Giving your customers mobile access to your software systems is one way to cater to their wishes. But there are more factors that you need to consider. The most important one is a great user experience. Don’t confuse a great UX with fancy designs and a game-like look and feel. No, a great UX means a good intuitive flow through the data as your customers would use it. It needs to be so straightforward and logical so that it is self-explanatory and very appealing to use. Having a UX designer on the team makes the difference between a good and great app.
“User experience (UX) refers to a person’s emotions and attitudes about using a particular product, system or service. It includes the practical, experiential, affective, meaningful and valuable aspects of human–computer interaction and product ownership. Additionally, it includes a person’s perceptions of system aspects such as utility, ease of use and efficiency. User experience may be considered subjective in nature to the degree that it is about individual perception and thought with respect to the system. User experience is dynamic as it is constantly modified over time due to changing usage circumstances and changes to individual systems as well as the wider usage context in which they can be found.” Wikipedia
First and foremost, a good experience is based on your users’ preferred way to consume or interact with your information. This is where a UX designer starts, by identifying the personality, needs, and wishes of the end-users. A good understanding of the end-user will result in an app that is favored by the clients and thus gives your company a competitive edge. This means research and interviews with the product owner. And preferably interviews with end-users. You may think the latter is too much detail, but it gives you two added benefits. First of all, a further optimization of the user experience by gaining access to the real user, which gives your app added value in the market. Plus, your customers will appreciate that you are customer-centric by consulting them and incorporating their needs and wishes. It validates that you listen to them.
Once the UX designer has a clear view of your user, their needs, their preferences, she (as the UX designer I recently talked to about the ins and outs she encounters) create a user journey. User journeys describe at a high level of detail exactly what steps different users take to complete a particular task within a system, application or website. What should the journey contain?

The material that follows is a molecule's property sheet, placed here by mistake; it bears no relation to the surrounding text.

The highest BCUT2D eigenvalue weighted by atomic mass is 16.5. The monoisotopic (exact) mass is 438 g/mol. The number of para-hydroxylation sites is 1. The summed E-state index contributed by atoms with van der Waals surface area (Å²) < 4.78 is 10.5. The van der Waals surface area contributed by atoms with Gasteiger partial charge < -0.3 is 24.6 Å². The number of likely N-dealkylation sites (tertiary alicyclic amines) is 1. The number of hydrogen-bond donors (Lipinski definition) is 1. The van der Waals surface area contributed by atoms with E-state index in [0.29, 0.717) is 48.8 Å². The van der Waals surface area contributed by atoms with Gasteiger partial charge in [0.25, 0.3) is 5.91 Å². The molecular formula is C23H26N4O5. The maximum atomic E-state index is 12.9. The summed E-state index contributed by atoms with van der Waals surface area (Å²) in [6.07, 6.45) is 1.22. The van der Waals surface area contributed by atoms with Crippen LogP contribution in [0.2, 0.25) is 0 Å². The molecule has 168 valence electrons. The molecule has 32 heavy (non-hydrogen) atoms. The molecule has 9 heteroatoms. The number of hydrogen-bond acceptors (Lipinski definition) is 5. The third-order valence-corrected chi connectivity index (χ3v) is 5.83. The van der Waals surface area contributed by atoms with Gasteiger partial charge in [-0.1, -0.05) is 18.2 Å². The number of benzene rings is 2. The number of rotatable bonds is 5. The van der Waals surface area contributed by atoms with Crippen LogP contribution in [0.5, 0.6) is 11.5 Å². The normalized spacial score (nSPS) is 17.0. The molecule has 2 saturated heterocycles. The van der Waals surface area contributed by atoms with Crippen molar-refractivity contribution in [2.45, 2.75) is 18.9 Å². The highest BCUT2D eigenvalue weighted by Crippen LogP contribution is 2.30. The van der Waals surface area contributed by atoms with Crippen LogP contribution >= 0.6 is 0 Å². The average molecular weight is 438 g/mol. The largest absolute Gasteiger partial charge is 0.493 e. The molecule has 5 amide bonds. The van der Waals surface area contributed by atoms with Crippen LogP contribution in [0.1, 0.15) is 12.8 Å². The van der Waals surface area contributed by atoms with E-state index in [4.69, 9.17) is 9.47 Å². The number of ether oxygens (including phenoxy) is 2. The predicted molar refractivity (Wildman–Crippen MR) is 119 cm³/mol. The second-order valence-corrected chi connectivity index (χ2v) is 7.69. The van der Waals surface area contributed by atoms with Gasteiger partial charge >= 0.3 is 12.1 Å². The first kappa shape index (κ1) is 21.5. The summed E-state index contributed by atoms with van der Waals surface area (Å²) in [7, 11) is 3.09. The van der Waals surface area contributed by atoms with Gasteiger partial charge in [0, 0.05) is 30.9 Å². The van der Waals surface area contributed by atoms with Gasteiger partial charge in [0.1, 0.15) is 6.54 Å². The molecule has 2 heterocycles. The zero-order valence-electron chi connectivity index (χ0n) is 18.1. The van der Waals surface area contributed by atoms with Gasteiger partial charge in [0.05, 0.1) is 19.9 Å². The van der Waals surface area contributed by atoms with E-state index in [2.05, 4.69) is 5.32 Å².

The user journey with the integrated user flow for each different ecosystem. These are then the basis for the architecture, wireframes and further specifications. And then comes the UI design.
The difference between UX and UI designers
“Although both UX and UI designers design interactions, you can think of UX designers as the architects of macro-interactions while UI designers, as the makers of micro-interactions, attend to the details.”
UI design is the UX design’s compliment, the look and feel, the presentation and interactivity of a product. The UI design is also based on the research that has been done into the user persona. If males predominantly use your app, it will need a different look and feel than when your user base is female. The age of your user will also translate into different desires, as well as when the app will be used. “When we created an app for a client whose users were male, not very tech savvy, and they had to use the app in darker environments, we created an industrial looking app with a dark background and bright fonts. This made it not only for the audience but also easier to use in dimly lit situations,” says Dana Man, UX designer at Yonder. “Another example is a mobile app that we were to develop for a client which would contain a lot of information. The desktop version could carry that amount of information, but for mobile, this does not work. So after researching the personas, needs, etc., we came up with only a few screens for the optimal mobile experience.”
We see great value in UX designers. It is a shame to spend money on creating new products, from mobile apps to platforms, to software systems, without doing your due diligence into the user personas and providing the best journey and experience. Our customers invest so much into their software products to increase their financial performance (today or in the future): whether you want to grow in your market or new markets, expand your offering and increase your share of wallet, or retain or expand your customer base. Placing your customer center stage, incorporating their behavior and needs into your app, would result in an optimal experience and thus increase the market value of the product.
If you have any questions or comments, please feel free to contact me.